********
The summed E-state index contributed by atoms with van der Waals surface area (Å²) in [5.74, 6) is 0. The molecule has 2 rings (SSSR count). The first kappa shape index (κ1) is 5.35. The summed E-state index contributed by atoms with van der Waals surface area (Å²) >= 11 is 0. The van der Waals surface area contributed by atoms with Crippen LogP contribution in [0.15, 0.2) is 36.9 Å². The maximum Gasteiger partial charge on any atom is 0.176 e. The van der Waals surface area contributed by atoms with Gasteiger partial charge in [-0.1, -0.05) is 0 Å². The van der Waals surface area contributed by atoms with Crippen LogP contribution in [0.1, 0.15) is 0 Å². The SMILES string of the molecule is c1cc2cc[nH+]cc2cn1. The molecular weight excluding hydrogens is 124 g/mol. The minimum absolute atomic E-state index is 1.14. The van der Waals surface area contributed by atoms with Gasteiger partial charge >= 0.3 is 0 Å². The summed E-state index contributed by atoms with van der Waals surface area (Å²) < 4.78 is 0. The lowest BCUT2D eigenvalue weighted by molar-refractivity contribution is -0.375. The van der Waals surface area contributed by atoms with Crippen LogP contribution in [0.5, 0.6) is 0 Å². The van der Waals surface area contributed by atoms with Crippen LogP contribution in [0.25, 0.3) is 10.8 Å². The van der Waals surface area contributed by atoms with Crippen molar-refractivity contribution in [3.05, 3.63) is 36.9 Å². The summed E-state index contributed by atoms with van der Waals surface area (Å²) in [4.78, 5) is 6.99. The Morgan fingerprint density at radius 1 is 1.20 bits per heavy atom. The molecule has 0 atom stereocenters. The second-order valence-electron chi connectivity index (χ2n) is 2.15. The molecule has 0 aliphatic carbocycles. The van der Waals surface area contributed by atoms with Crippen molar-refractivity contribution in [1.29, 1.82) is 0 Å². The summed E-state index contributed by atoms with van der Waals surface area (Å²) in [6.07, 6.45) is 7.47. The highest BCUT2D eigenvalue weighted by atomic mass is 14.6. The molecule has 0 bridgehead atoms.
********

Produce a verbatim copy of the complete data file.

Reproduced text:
The summed E-state index contributed by atoms with van der Waals surface area (Å²) in [5.74, 6) is 0. The molecule has 2 rings (SSSR count). The first kappa shape index (κ1) is 5.35. The summed E-state index contributed by atoms with van der Waals surface area (Å²) >= 11 is 0. The van der Waals surface area contributed by atoms with Crippen LogP contribution in [0.15, 0.2) is 36.9 Å². The maximum Gasteiger partial charge on any atom is 0.176 e. The van der Waals surface area contributed by atoms with Gasteiger partial charge in [-0.1, -0.05) is 0 Å². The van der Waals surface area contributed by atoms with Crippen LogP contribution in [0.1, 0.15) is 0 Å². The SMILES string of the molecule is c1cc2cc[nH+]cc2cn1. The molecular weight excluding hydrogens is 124 g/mol. The minimum absolute atomic E-state index is 1.14. The van der Waals surface area contributed by atoms with Gasteiger partial charge >= 0.3 is 0 Å². The summed E-state index contributed by atoms with van der Waals surface area (Å²) < 4.78 is 0. The lowest BCUT2D eigenvalue weighted by molar-refractivity contribution is -0.375. The van der Waals surface area contributed by atoms with Crippen LogP contribution in [0.5, 0.6) is 0 Å². The van der Waals surface area contributed by atoms with Crippen LogP contribution in [0.25, 0.3) is 10.8 Å². The van der Waals surface area contributed by atoms with Crippen molar-refractivity contribution in [3.05, 3.63) is 36.9 Å². The summed E-state index contributed by atoms with van der Waals surface area (Å²) in [4.78, 5) is 6.99. The Morgan fingerprint density at radius 1 is 1.20 bits per heavy atom. The molecule has 0 atom stereocenters. The second-order valence-electron chi connectivity index (χ2n) is 2.15. The molecule has 0 aliphatic carbocycles. The van der Waals surface area contributed by atoms with Crippen molar-refractivity contribution in [1.29, 1.82) is 0 Å². The summed E-state index contributed by atoms with van der Waals surface area (Å²) in [6.07, 6.45) is 7.47. The highest BCUT2D eigenvalue weighted by atomic mass is 14.6. The molecule has 0 bridgehead atoms.